Tuesday, October 30, 2018

Spooky Stories at the Ringling Museum

Detail from The Mystery of Life by Carl Marr (1879)
I'm a sucker for the tours at the Ringling Museum. The Museum's latest Walk and Talk was the Spooky Stories tour -- just in time for Halloween. Laura Steefel-Moore and Angelica Bradley gleefully tag-teamed their way through the galleries. It's hard to say who had the most fun.

Our first stop was pretty standard stuff -- just a dead body and an ancient man wracked with grief. Marr's The Mystery of Life depicts Asseurus, a fellow who reputedly taunted Jesus on his way to the cross and was thus condemned to wander the earth until Christ's return. He bemoans the loss of the beautiful young woman's life. She's at peace while Asseurus is in angst. Apparently, living forever isn't quite as much fun as it might sound.

Detail from The Holy Family with Saint Lucy
by Bernardino Camp (1555-60)
Only the most attentive museum-goers will catch the creepiness of Bernardino Campi's The Holy Family with Saint Lucy. Even when you're standing in front of the painting, you might miss the fact that Saint Lucy's platter is adorned with a knife and a pair of eyes.

According to legend, Lucy committed herself to Christianity--and virginity--at a young age. Her family wasn't on board, though, and pledged Lucy to marriage. Lucy's mother changed her tune after she got sick and was healed through prayer. Lucy's family withdrew the marriage offer and agreed to give the dowry to the church.

Lucy's former fiancé was not pleased with this turn of events. He went to the Governor, who sentenced Lucy to life in a brothel. With the help of some divine intervention, Lucy could not be moved to her new home, even when oxen were put to the task. She then was condemned to death by fire; again, she survived. Frustrated, the Governor killed her with a sword. He cut out her eyes because Lucy had the foresight to predict her own murder at his hand. Today, Lucy is the patron saint of sight and virgins.

The Flaying of Marsyas by Apollo 
by Antonio de Bellis (1637-40)
Then we were on to what Laura called "the signature image of gore at the Ringling" -- Antonio de Bellis' The Flaying of Marsyas by Apollo. In this work, Bellis depicts the consequences of Marsyas bragging that he was a better musician than Apollo (who, I'm sure you know, is the god of music). A musical duel ensued, with the winner entitled to do with the loser whatever he wished.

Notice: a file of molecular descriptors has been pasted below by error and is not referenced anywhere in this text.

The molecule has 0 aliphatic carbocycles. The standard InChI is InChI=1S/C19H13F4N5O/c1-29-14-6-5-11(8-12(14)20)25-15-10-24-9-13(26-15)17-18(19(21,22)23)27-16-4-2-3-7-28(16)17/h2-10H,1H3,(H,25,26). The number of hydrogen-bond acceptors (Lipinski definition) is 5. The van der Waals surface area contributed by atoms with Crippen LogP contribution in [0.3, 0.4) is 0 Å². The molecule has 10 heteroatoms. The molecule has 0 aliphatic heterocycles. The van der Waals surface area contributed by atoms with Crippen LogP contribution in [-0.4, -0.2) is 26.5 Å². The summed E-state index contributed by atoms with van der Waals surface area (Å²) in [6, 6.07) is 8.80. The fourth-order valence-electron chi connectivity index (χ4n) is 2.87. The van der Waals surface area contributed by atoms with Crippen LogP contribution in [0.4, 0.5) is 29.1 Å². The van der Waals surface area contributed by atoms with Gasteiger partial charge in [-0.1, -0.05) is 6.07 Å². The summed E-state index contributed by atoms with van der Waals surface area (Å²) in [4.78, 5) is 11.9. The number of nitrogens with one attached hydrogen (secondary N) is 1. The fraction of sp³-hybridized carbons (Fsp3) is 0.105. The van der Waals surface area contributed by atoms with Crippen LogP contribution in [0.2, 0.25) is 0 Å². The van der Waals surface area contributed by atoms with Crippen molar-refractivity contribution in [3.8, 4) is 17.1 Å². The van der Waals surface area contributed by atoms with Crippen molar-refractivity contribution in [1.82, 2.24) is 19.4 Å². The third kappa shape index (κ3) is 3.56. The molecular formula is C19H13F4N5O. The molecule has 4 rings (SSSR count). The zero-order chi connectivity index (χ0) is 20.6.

Apollo was not a gracious winner. We see him rather casually cutting the skin off the satyr's right leg as Marsyas' relatives look on. The wall card understatedly notes that, "The agonized face of Marsyas illustrates the artist's penchant for conveying intense emotion."  Well, yeah. The guy was being flayed after all!

Laura's take-away from this painting is, "Don't mess with the gods."

Herodias and Salome with the Head of Saint John 
the Baptist by Mattia Preti (1640)
And what would any tour of gruesome works of art be without a good beheading?  In his Herodias and Salome with the Head of Saint John the Baptist, Mattia Preti takes a slightly different approach to the story of Salome.

The Gospels of Matthew, Mark and Luke tell of a celebratory evening during which Salome danced for Herod, her mother's husband. In a drunken state, Herod told Salome he would give her whatever she wanted, up to half of his kingdom. When she asked her mother Herodias what to ask for, mom requested the head of John the Baptist. (John was on Herodias' bad side for condemning her marriage to Herod. Both partners had divorced their spouses to marry. The situation was even more complicated by the fact that Herodias had been married to Herod's brother.)

John the Baptist had previously been imprisoned by Herod for publicly stating that his marriage to Herodias was wrong. So it wasn't hard for the King to locate him to fulfill his wife's fondest wish, made through her daughter Salome.

In the painting, the happy family gathers together to check out John's recently liberated head. While Salome is usually portrayed as a seductress, here she's just a young girl (with--apparently--some pretty strong dancing skills).  The way the group leans in to look at John makes the tableau even creepier.

Hope you have a ghoulish Halloween.

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